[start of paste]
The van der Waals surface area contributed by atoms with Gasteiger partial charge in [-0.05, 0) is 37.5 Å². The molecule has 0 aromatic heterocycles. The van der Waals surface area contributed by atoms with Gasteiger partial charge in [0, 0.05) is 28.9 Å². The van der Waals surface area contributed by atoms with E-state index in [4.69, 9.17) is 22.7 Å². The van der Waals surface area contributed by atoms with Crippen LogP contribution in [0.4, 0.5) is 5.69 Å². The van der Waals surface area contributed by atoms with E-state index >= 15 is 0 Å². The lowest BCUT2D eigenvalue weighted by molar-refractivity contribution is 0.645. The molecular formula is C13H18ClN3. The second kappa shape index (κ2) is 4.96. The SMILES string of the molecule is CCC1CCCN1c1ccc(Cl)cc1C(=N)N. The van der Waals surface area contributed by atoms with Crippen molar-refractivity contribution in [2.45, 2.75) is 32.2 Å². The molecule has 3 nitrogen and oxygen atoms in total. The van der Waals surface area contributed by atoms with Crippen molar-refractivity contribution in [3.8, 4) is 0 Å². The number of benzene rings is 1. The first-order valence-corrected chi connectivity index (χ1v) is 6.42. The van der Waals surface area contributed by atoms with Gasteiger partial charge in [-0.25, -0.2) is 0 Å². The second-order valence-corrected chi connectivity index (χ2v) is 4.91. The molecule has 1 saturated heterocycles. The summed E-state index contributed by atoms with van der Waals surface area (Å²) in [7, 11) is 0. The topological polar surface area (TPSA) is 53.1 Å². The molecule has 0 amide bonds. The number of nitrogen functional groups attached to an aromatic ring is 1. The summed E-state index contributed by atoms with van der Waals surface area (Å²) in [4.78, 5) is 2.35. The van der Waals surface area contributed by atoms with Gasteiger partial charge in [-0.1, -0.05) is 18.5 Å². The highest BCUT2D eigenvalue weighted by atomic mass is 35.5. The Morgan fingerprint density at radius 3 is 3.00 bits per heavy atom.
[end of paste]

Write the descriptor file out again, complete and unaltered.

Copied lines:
The van der Waals surface area contributed by atoms with Gasteiger partial charge in [-0.05, 0) is 37.5 Å². The molecule has 0 aromatic heterocycles. The van der Waals surface area contributed by atoms with Gasteiger partial charge in [0, 0.05) is 28.9 Å². The van der Waals surface area contributed by atoms with E-state index in [4.69, 9.17) is 22.7 Å². The van der Waals surface area contributed by atoms with Crippen LogP contribution in [0.4, 0.5) is 5.69 Å². The van der Waals surface area contributed by atoms with E-state index >= 15 is 0 Å². The lowest BCUT2D eigenvalue weighted by molar-refractivity contribution is 0.645. The molecular formula is C13H18ClN3. The second kappa shape index (κ2) is 4.96. The SMILES string of the molecule is CCC1CCCN1c1ccc(Cl)cc1C(=N)N. The van der Waals surface area contributed by atoms with Crippen molar-refractivity contribution in [2.45, 2.75) is 32.2 Å². The molecule has 3 nitrogen and oxygen atoms in total. The van der Waals surface area contributed by atoms with Crippen molar-refractivity contribution in [3.8, 4) is 0 Å². The number of benzene rings is 1. The first-order valence-corrected chi connectivity index (χ1v) is 6.42. The van der Waals surface area contributed by atoms with Gasteiger partial charge in [-0.25, -0.2) is 0 Å². The second-order valence-corrected chi connectivity index (χ2v) is 4.91. The molecule has 1 saturated heterocycles. The summed E-state index contributed by atoms with van der Waals surface area (Å²) in [7, 11) is 0. The topological polar surface area (TPSA) is 53.1 Å². The molecule has 0 amide bonds. The number of nitrogen functional groups attached to an aromatic ring is 1. The summed E-state index contributed by atoms with van der Waals surface area (Å²) in [4.78, 5) is 2.35. The van der Waals surface area contributed by atoms with Gasteiger partial charge in [-0.1, -0.05) is 18.5 Å². The highest BCUT2D eigenvalue weighted by atomic mass is 35.5. The Morgan fingerprint density at radius 3 is 3.00 bits per heavy atom.